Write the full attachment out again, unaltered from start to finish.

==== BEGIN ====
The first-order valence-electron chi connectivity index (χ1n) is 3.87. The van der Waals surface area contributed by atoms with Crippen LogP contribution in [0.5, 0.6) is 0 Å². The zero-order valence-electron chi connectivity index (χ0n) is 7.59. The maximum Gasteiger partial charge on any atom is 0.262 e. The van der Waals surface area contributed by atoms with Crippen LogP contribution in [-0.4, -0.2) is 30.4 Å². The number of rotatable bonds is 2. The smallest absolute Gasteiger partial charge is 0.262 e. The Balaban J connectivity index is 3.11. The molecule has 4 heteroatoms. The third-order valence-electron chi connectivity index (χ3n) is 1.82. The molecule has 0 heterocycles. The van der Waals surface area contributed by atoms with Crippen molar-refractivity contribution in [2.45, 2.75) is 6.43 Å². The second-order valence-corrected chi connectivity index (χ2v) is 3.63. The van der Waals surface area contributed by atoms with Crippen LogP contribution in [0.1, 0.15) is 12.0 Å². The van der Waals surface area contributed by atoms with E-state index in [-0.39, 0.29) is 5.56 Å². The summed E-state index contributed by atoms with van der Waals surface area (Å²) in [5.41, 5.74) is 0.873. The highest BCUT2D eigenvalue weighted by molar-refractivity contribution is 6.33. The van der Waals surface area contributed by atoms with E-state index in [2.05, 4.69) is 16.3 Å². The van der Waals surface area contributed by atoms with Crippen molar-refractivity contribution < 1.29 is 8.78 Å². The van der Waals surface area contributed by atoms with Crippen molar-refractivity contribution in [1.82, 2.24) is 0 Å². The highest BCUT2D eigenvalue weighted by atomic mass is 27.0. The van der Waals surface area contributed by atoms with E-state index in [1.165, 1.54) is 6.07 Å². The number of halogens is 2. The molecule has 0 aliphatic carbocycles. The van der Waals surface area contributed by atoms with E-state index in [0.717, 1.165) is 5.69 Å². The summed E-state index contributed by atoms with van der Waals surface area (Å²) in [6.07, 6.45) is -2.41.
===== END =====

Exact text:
The first-order valence-electron chi connectivity index (χ1n) is 3.87. The van der Waals surface area contributed by atoms with Crippen LogP contribution in [0.5, 0.6) is 0 Å². The zero-order valence-electron chi connectivity index (χ0n) is 7.59. The maximum Gasteiger partial charge on any atom is 0.262 e. The van der Waals surface area contributed by atoms with Crippen LogP contribution in [-0.4, -0.2) is 30.4 Å². The number of rotatable bonds is 2. The smallest absolute Gasteiger partial charge is 0.262 e. The Balaban J connectivity index is 3.11. The molecule has 4 heteroatoms. The third-order valence-electron chi connectivity index (χ3n) is 1.82. The molecule has 0 heterocycles. The van der Waals surface area contributed by atoms with Crippen molar-refractivity contribution in [2.45, 2.75) is 6.43 Å². The second-order valence-corrected chi connectivity index (χ2v) is 3.63. The van der Waals surface area contributed by atoms with Crippen LogP contribution in [0.1, 0.15) is 12.0 Å². The van der Waals surface area contributed by atoms with E-state index in [-0.39, 0.29) is 5.56 Å². The summed E-state index contributed by atoms with van der Waals surface area (Å²) in [5.41, 5.74) is 0.873. The highest BCUT2D eigenvalue weighted by molar-refractivity contribution is 6.33. The van der Waals surface area contributed by atoms with E-state index in [2.05, 4.69) is 16.3 Å². The van der Waals surface area contributed by atoms with Crippen molar-refractivity contribution < 1.29 is 8.78 Å². The van der Waals surface area contributed by atoms with Crippen molar-refractivity contribution in [1.82, 2.24) is 0 Å². The highest BCUT2D eigenvalue weighted by atomic mass is 27.0. The van der Waals surface area contributed by atoms with E-state index in [1.165, 1.54) is 6.07 Å². The number of halogens is 2. The molecule has 0 aliphatic carbocycles. The van der Waals surface area contributed by atoms with E-state index in [0.717, 1.165) is 5.69 Å². The summed E-state index contributed by atoms with van der Waals surface area (Å²) in [6.07, 6.45) is -2.41.